There are, however, several serious problems that remain after the graduation from structural adjustment to Poverty Reduction Strategy Papers. One is the glaring inconsistency between economic policy conditionalities, which continue to be based on neoliberalism, and the social focus of Poverty Reduction Strategy Papers. There appears to be a shotgun wedding being enforced between neoliberalism in economic policies and "bleeding-heart" liberalism in social policies. Reconciling these two approaches has proven to be difficult. Social policies remain ill equipped to undo the detrimental effects of neoliberal economic policies - e.g., economic stagnation, growing underemployment, increasing vulnerability, intensifying insecurity and widespread poverty.

Even when growth occurs in some developing countries, it is often not reaching the poor. This has raised the importance in the international development community of identifying policies that can foster "pro-poor growth". This is growth that not only can improve the "absolute" conditions of poor households (by raising their level of real incomes) but also can enhance their "relative" conditions vis-Р°-vis nonpoor households(by reducing inequality between the poor and nonpoor).3 This is difficult enough to accomplish under normal capitalist patterns of development but doubly difficult when the governing economic strategy is neoliberal. In most cases, growth has been too slow and too pro-rich. One might expect the more enlightened rich to remain unsatisfied with such an ambivalent outcome - namely, a larger share of a more slowly expanding pie. There are bound to be diminishing marginal returns to self-aggrandizement under such a scenario. This is, no doubt, one of the factors fueling the emerging differences within mainstream economics.

In consideration of some of the factors outlined above, UNDP has in recent years begun to more critically examine the impact of orthodox (i.e., neoliberal) economic policies on growth, human development and poverty reduction. It has been motivated by three major concerns: 1) trying to determine, practically, how "pro-poor growth" can be achieved 2) trying to reconcile the seeming inconsistencies between neoliberal economic policies and Poverty Reduction Strategy Papers (PRSPs) and 3) trying to promote a broader and healthier policy dialogue on these issues by helping create a larger menu of viable economic options and alternatives.

"Pro-poor growth" is an unlikely outcome unless economic policies and PRSPs are mutually consistent and this consistency is unlikely, in turn, as long as neoliberalism dominates economic policymaking. In addition, insofar as neoliberalism remains dominant, there is little room for meaningful dialogue and debate on economic policies. These are the initial lessons from UNDP's support to an array of national studies on Economic Policies and Poverty Reduction. The major policy lessons contained in the following sections are based on twelve national studies. Nine of the studies have been part of an Asia-Pacific Regional Programme on the Macroeconomics of Poverty Reduction, which has been a joint effort of the Regional Bureau for Asia and the Pacific and the Bureau for Development Policy of UNDP. This programme has covered Bangladesh, Cambodia, China, Indonesia, Mongolia, Myanmar, Nepal, Sri Lanka and Vietnam. For more details, refer to Terry McKinley (2003), "The Macroeconomics of Poverty Reduction: Initial Findings of the UNDP Asia-Pacific Regional Programme" (cf. Refer also to Pasha (2003) for a similar analysis (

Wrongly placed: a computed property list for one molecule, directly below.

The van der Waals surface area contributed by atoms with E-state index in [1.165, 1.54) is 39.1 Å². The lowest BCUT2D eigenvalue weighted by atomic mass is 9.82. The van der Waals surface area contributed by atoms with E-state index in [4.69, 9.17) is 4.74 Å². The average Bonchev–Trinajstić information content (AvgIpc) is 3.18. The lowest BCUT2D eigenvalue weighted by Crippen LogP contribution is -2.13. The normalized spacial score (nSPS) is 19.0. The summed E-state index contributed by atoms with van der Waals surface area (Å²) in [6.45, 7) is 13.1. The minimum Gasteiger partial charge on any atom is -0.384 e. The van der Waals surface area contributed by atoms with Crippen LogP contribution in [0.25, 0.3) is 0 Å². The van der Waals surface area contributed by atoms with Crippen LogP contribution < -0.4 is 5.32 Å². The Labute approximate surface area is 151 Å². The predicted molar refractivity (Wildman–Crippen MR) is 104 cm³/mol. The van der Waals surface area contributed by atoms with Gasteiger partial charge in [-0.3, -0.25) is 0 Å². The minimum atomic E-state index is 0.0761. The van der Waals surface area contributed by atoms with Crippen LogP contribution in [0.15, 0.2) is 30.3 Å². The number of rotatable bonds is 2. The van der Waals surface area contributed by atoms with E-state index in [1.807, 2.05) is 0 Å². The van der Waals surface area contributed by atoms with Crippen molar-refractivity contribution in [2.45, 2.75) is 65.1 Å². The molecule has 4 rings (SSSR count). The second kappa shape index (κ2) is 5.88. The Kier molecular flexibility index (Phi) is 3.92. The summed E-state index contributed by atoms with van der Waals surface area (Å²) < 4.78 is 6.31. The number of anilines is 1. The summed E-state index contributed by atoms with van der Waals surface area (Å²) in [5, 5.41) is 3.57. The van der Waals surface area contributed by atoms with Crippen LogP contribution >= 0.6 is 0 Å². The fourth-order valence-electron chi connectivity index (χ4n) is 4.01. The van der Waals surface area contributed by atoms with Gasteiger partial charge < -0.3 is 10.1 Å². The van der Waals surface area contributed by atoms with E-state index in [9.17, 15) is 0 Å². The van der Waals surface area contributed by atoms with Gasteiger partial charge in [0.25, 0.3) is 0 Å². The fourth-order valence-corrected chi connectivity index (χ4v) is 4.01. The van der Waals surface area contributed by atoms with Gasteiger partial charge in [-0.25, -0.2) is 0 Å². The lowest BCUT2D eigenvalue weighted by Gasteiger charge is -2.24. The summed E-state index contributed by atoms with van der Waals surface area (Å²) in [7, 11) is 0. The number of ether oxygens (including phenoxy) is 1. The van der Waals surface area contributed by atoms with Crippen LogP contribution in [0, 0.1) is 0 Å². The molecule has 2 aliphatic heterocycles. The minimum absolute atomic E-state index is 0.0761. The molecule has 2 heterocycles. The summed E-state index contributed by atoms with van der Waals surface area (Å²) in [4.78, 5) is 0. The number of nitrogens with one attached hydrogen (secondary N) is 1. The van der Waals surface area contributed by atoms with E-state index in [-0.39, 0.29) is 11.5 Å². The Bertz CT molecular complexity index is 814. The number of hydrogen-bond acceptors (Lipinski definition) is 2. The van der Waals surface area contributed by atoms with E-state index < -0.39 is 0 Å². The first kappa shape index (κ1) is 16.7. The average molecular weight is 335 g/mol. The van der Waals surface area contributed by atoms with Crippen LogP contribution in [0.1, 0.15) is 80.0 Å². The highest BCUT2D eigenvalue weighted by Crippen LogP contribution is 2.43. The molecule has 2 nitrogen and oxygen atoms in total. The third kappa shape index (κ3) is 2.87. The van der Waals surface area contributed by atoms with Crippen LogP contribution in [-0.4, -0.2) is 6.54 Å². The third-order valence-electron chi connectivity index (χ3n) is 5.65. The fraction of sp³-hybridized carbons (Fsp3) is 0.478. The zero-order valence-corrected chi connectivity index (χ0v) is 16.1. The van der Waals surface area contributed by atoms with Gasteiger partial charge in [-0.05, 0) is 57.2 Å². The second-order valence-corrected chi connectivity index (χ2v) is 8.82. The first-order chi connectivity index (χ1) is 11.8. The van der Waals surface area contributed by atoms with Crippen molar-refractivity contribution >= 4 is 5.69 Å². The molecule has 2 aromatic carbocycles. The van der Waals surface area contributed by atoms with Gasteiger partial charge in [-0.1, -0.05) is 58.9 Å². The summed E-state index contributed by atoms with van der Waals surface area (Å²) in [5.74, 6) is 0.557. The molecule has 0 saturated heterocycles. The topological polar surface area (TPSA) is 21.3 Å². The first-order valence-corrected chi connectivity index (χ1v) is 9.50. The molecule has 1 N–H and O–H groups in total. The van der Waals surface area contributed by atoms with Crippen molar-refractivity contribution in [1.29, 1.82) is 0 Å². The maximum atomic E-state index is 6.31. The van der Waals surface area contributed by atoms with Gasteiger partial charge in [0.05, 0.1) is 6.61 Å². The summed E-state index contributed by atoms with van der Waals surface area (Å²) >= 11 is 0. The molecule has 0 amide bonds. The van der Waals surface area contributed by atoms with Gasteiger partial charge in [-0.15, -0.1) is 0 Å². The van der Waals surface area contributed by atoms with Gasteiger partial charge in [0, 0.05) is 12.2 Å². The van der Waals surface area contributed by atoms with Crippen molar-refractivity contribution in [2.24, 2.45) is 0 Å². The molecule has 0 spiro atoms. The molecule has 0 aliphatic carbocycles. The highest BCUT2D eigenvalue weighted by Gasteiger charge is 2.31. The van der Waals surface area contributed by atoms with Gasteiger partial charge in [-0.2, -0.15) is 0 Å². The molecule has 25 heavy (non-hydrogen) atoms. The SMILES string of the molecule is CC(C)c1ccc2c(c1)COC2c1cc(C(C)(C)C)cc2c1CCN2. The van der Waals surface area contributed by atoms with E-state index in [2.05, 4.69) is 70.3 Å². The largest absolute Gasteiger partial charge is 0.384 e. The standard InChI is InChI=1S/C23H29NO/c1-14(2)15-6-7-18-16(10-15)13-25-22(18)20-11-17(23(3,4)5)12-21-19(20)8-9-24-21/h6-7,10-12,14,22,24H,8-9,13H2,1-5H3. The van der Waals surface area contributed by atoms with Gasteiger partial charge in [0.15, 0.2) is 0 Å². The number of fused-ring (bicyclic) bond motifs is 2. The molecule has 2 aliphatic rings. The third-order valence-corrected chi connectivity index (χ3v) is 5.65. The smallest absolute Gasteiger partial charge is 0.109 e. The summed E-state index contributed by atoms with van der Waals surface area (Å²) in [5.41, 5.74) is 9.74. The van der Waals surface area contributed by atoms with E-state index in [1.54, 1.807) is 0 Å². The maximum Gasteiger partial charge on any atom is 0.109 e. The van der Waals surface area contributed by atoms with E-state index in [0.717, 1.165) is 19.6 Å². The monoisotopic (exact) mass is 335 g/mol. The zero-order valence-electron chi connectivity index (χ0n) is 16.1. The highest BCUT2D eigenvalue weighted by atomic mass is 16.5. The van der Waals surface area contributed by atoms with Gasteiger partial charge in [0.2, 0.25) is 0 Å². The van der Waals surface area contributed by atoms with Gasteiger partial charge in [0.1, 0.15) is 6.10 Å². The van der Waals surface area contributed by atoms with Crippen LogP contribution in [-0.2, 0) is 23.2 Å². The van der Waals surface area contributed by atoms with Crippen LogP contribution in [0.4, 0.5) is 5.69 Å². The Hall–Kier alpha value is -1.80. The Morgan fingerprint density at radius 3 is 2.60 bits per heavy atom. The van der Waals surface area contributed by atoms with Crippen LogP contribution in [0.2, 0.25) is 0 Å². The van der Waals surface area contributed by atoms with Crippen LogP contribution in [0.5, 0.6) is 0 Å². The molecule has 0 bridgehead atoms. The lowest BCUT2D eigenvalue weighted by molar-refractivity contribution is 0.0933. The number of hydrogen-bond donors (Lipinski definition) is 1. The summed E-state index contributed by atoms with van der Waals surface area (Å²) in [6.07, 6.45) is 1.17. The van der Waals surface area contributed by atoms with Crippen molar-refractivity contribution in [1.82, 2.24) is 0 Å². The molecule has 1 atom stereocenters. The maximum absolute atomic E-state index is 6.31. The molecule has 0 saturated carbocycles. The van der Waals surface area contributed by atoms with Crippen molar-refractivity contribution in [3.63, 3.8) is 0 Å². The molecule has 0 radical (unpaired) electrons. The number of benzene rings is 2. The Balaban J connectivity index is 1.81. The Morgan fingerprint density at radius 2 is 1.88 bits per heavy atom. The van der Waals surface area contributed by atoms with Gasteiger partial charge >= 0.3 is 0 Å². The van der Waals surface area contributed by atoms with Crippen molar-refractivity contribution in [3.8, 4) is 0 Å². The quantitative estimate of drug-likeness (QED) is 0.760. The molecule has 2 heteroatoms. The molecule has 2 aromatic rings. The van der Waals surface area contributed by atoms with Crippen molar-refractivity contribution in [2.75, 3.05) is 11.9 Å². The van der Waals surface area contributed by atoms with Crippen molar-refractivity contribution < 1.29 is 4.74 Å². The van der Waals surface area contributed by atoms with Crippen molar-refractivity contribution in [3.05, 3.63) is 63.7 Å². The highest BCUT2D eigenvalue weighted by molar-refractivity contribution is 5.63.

Studies on Economic Policies and Poverty Reduction have also been conducted in three countries in the Caucasus and Central Asia: Armenia, Kyrgyz Republic and Uzbekistan. Another paper used as background for this paper is Terry McKinley (2004), "Macroeconomic Policy in Transition Economies," which covers issues of macroeconomic policy in the above three countries as well as in Cambodia, China, Mongolia and Vietnam.

In the following sections, the paper concentrates on seven inter-related issues: 1) the links between participation and economic policy dialogue 2) the ambiguities of "national ownership" of PRSPs, especially of pro-poor economic policies 3) the "smallgovernment" bias of neoliberalism 4) the need for pro-active, public-investment based fiscal policy 5) the roadblock of restrictive inflation targeting 6) the adverse impact of financial deregulation on poor households and 7) the adverse impact on the poor of privatization, particularly privatization of public services.

  1. The positions expressed in this paper are the author’s and do not necessarily reflect those of UNDP.
  2. This paper uses 'neoliberalism' primarily as a descriptive term to denote the dominant paradigm dictating macroeconomic and adjustment conditionalities enforced by the Bretton Woods Institutions since the 1980s.
  3. For an elaboration of these points, see the UNDP Practice Note, "The Role of Economic Policies in Poverty Reduction." UNDP: New York, 2003.